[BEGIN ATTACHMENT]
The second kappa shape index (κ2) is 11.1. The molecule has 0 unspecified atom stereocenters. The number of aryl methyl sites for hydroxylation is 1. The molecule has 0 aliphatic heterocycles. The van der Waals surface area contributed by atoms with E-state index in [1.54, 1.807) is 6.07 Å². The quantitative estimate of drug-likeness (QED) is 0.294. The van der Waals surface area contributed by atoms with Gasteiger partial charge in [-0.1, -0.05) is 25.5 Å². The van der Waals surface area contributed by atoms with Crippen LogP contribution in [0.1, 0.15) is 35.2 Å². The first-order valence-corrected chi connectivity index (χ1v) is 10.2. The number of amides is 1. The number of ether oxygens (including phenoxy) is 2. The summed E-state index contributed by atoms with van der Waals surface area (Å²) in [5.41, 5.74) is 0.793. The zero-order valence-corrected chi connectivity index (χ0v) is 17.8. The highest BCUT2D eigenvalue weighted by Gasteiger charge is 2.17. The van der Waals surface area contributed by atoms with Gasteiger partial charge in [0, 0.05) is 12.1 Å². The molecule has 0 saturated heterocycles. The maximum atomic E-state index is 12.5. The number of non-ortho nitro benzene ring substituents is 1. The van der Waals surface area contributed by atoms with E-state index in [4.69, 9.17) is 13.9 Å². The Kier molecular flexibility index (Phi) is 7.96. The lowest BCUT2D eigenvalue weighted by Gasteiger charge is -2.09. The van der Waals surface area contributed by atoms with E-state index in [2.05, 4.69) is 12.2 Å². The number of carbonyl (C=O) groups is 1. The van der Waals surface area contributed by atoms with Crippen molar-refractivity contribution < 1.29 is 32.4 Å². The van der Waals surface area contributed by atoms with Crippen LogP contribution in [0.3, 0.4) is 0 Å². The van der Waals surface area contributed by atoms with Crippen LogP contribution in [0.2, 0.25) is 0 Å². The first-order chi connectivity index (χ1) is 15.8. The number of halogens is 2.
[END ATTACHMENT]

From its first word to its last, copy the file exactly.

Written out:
The second kappa shape index (κ2) is 11.1. The molecule has 0 unspecified atom stereocenters. The number of aryl methyl sites for hydroxylation is 1. The molecule has 0 aliphatic heterocycles. The van der Waals surface area contributed by atoms with E-state index in [1.54, 1.807) is 6.07 Å². The quantitative estimate of drug-likeness (QED) is 0.294. The van der Waals surface area contributed by atoms with Gasteiger partial charge in [-0.1, -0.05) is 25.5 Å². The van der Waals surface area contributed by atoms with Crippen LogP contribution in [0.1, 0.15) is 35.2 Å². The first-order valence-corrected chi connectivity index (χ1v) is 10.2. The number of amides is 1. The number of ether oxygens (including phenoxy) is 2. The summed E-state index contributed by atoms with van der Waals surface area (Å²) in [5.41, 5.74) is 0.793. The zero-order valence-corrected chi connectivity index (χ0v) is 17.8. The highest BCUT2D eigenvalue weighted by Gasteiger charge is 2.17. The van der Waals surface area contributed by atoms with Gasteiger partial charge in [0, 0.05) is 12.1 Å². The molecule has 0 saturated heterocycles. The maximum atomic E-state index is 12.5. The number of non-ortho nitro benzene ring substituents is 1. The van der Waals surface area contributed by atoms with E-state index in [4.69, 9.17) is 13.9 Å². The Kier molecular flexibility index (Phi) is 7.96. The lowest BCUT2D eigenvalue weighted by Gasteiger charge is -2.09. The van der Waals surface area contributed by atoms with E-state index in [2.05, 4.69) is 12.2 Å². The number of carbonyl (C=O) groups is 1. The van der Waals surface area contributed by atoms with Crippen molar-refractivity contribution < 1.29 is 32.4 Å². The van der Waals surface area contributed by atoms with Crippen LogP contribution in [0.3, 0.4) is 0 Å². The van der Waals surface area contributed by atoms with Crippen LogP contribution in [0.2, 0.25) is 0 Å². The first-order chi connectivity index (χ1) is 15.8. The number of halogens is 2.